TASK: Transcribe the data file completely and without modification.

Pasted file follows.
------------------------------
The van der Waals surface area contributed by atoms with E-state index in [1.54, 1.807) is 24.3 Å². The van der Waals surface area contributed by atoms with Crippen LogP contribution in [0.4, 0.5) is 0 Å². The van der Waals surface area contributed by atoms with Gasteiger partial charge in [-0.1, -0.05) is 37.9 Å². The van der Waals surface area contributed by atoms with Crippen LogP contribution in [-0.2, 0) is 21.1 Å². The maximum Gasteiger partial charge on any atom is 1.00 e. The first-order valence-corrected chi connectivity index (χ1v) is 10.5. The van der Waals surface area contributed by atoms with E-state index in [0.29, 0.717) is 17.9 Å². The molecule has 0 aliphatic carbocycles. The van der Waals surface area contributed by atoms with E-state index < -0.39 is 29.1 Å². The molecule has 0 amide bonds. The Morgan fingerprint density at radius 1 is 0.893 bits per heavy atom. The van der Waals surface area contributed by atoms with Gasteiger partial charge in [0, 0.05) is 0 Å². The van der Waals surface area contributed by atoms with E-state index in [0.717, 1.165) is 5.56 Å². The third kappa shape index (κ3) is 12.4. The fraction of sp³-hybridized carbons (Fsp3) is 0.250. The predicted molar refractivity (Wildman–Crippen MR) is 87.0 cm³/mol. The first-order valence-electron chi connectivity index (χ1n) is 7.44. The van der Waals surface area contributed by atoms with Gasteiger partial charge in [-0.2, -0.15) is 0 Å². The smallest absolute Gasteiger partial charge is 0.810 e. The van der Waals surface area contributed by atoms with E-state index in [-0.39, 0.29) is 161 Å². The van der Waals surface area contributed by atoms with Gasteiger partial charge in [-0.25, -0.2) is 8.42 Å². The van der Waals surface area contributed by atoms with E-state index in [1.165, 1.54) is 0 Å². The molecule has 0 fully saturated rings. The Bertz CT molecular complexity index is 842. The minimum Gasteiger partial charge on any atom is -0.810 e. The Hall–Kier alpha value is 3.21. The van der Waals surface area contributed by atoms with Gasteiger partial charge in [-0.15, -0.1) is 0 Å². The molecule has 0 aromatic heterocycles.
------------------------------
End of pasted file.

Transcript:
The van der Waals surface area contributed by atoms with E-state index in [1.54, 1.807) is 24.3 Å². The van der Waals surface area contributed by atoms with Crippen LogP contribution in [0.4, 0.5) is 0 Å². The van der Waals surface area contributed by atoms with Gasteiger partial charge in [-0.1, -0.05) is 37.9 Å². The van der Waals surface area contributed by atoms with Crippen LogP contribution in [-0.2, 0) is 21.1 Å². The maximum Gasteiger partial charge on any atom is 1.00 e. The first-order valence-corrected chi connectivity index (χ1v) is 10.5. The van der Waals surface area contributed by atoms with E-state index in [0.29, 0.717) is 17.9 Å². The molecule has 0 aliphatic carbocycles. The van der Waals surface area contributed by atoms with E-state index < -0.39 is 29.1 Å². The molecule has 0 amide bonds. The Morgan fingerprint density at radius 1 is 0.893 bits per heavy atom. The van der Waals surface area contributed by atoms with Gasteiger partial charge in [0, 0.05) is 0 Å². The van der Waals surface area contributed by atoms with E-state index in [0.717, 1.165) is 5.56 Å². The third kappa shape index (κ3) is 12.4. The fraction of sp³-hybridized carbons (Fsp3) is 0.250. The predicted molar refractivity (Wildman–Crippen MR) is 87.0 cm³/mol. The first-order valence-electron chi connectivity index (χ1n) is 7.44. The van der Waals surface area contributed by atoms with Gasteiger partial charge in [-0.2, -0.15) is 0 Å². The smallest absolute Gasteiger partial charge is 0.810 e. The van der Waals surface area contributed by atoms with E-state index in [-0.39, 0.29) is 161 Å². The van der Waals surface area contributed by atoms with Gasteiger partial charge in [-0.25, -0.2) is 8.42 Å². The van der Waals surface area contributed by atoms with E-state index in [1.165, 1.54) is 0 Å². The molecule has 0 fully saturated rings. The Bertz CT molecular complexity index is 842. The minimum Gasteiger partial charge on any atom is -0.810 e. The Hall–Kier alpha value is 3.21. The van der Waals surface area contributed by atoms with Gasteiger partial charge in [-0.15, -0.1) is 0 Å². The molecule has 0 aromatic heterocycles.